The violinist and the surgeon who operated on her, Professor Keyoumars Ashkan, have now reunited with Dagmar playing music as part of her follow up appointment

The violinist and the surgeon who operated on her, Professor Keyoumars Ashkan, have now reunited with Dagmar playing music as part of her follow up appointment

At one point in the video, one of the medical team cries, ‘Amazing!’ and urges her to continue.

‘I wasn’t frightened,’ she says, ‘but it was very uncomfortable being stuck in one position for hours, trying not to poke Professor Ashkan in the eye with my bow.’

She was playing to help the surgeon identify the parts of her brain that control the finest movements of her fingers, so he could be careful not to damage them. And although it was stressful playing non-stop in a supine position, unable to move her head a millimetre but fully conscious, Dagmar felt no pain at all.

She only knew Professor Ashkan was touching a vital part of her brain when her playing faltered, stopped or they all heard a wrong note.

‘I can’t say it was enjoyable but it was fascinating,’ she says.

Dagmar, pictured with her husband Mat, said she 'hit quite a few bum notes' while playing the violin during the surgery but wasn't 'frightened' by being awake on the operating table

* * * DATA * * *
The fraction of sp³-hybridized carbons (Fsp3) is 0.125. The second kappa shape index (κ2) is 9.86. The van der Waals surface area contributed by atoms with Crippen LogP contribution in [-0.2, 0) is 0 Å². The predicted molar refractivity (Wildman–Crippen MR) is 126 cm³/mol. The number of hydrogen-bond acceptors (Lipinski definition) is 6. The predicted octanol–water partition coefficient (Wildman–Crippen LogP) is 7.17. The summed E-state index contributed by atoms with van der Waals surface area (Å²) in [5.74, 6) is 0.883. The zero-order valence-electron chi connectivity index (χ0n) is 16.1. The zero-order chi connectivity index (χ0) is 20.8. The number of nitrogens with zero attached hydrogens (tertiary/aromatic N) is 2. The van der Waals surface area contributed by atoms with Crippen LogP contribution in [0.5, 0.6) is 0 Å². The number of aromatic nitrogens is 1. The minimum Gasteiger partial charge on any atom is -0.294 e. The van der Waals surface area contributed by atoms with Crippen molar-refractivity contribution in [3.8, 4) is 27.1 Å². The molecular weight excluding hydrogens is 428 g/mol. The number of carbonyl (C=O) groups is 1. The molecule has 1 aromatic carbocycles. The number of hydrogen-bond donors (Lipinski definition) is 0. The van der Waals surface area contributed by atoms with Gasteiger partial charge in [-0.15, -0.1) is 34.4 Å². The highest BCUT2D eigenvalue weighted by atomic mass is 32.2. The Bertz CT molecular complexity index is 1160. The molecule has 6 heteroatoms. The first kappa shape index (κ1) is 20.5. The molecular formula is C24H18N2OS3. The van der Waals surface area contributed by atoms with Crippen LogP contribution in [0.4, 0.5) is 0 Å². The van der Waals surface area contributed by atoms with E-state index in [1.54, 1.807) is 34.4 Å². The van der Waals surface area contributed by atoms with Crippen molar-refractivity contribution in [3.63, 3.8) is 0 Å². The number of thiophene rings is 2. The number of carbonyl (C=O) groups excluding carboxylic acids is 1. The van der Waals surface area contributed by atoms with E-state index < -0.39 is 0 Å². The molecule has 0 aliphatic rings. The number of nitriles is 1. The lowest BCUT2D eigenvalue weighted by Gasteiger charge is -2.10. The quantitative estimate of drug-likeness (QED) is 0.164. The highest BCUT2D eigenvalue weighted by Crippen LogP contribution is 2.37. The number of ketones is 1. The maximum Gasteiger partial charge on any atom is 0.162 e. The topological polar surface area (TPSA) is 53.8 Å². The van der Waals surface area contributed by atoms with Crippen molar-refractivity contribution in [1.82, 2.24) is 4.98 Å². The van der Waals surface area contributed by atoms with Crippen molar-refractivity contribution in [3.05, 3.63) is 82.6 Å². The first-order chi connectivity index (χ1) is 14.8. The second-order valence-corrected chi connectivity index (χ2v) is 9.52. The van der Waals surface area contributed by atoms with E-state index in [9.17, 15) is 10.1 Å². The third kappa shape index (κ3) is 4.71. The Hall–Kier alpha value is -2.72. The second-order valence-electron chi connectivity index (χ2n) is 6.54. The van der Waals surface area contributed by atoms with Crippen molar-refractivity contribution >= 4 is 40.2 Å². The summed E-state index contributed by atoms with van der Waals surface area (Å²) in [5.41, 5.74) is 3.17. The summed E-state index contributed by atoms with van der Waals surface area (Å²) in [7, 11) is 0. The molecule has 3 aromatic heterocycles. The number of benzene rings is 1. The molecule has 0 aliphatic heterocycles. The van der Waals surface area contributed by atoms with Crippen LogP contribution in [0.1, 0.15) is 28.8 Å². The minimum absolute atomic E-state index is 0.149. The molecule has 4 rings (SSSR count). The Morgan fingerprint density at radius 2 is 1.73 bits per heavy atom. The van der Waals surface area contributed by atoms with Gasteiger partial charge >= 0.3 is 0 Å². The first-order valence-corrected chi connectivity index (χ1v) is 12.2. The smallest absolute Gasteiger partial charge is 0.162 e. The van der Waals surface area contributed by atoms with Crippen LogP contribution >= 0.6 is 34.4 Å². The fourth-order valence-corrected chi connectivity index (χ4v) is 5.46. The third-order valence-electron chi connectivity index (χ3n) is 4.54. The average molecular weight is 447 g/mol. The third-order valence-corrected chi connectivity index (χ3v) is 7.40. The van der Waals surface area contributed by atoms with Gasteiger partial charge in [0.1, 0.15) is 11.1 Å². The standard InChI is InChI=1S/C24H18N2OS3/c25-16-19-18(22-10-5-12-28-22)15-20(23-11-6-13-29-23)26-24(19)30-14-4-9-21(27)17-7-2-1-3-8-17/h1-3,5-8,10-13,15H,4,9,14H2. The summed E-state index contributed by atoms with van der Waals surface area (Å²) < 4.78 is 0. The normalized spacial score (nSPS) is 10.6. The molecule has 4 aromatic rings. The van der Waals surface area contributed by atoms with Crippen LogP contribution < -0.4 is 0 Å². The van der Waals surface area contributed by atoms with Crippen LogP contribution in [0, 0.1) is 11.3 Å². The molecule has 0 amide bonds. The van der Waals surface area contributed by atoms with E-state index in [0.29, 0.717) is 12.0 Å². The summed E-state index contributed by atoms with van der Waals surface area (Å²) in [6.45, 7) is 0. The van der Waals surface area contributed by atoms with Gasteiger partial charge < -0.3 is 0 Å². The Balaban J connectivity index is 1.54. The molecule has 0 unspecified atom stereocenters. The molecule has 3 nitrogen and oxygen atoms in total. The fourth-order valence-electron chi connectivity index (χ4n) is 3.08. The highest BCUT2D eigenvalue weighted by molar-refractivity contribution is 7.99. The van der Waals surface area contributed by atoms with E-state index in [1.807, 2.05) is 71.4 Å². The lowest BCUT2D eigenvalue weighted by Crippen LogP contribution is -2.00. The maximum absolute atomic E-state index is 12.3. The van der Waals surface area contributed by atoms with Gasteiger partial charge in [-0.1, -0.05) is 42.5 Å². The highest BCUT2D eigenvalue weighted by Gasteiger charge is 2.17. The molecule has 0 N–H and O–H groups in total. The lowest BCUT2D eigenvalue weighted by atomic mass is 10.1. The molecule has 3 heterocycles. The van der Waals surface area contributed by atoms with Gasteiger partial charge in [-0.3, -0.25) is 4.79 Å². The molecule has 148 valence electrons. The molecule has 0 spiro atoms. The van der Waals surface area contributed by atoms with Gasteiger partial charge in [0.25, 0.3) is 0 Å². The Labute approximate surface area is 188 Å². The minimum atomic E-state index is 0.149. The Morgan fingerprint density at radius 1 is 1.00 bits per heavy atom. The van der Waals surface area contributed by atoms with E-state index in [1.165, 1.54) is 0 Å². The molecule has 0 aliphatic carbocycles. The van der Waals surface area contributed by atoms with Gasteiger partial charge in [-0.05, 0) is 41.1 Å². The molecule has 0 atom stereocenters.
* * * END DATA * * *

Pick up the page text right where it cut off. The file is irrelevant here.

Dagmar, pictured with her husband Mat, said she ‘hit quite a few bum notes’ while playing the violin during the surgery but wasn’t ‘frightened’ by being awake on the operating table

Professor Ashkan explains: ‘Although a patient can feel pain in other parts of the body through messages to the brain, the brain has no sense of itself because there are no nerve-endings. So when I do this kind of surgery the patient feels nothing.’

This is the first time Dagmar and the professor — head of the King’s Brain Tumour Service — have met since the six-hour procedure to remove her 8cm by 4cm tumour on January 31.

Two of his 12-strong team that day, consultant anaesthetist Holly Jones, 46, and neurosurgical registrar Mathew Gallagher, 35, have also popped in to enjoy Dagmar’s repeat performance.

‘I’ve woken up a tailor during an operation to check he could still sew. But this was our first violinist,’ says Holly, thrilled at seeing Dagmar as fit as her fiddle.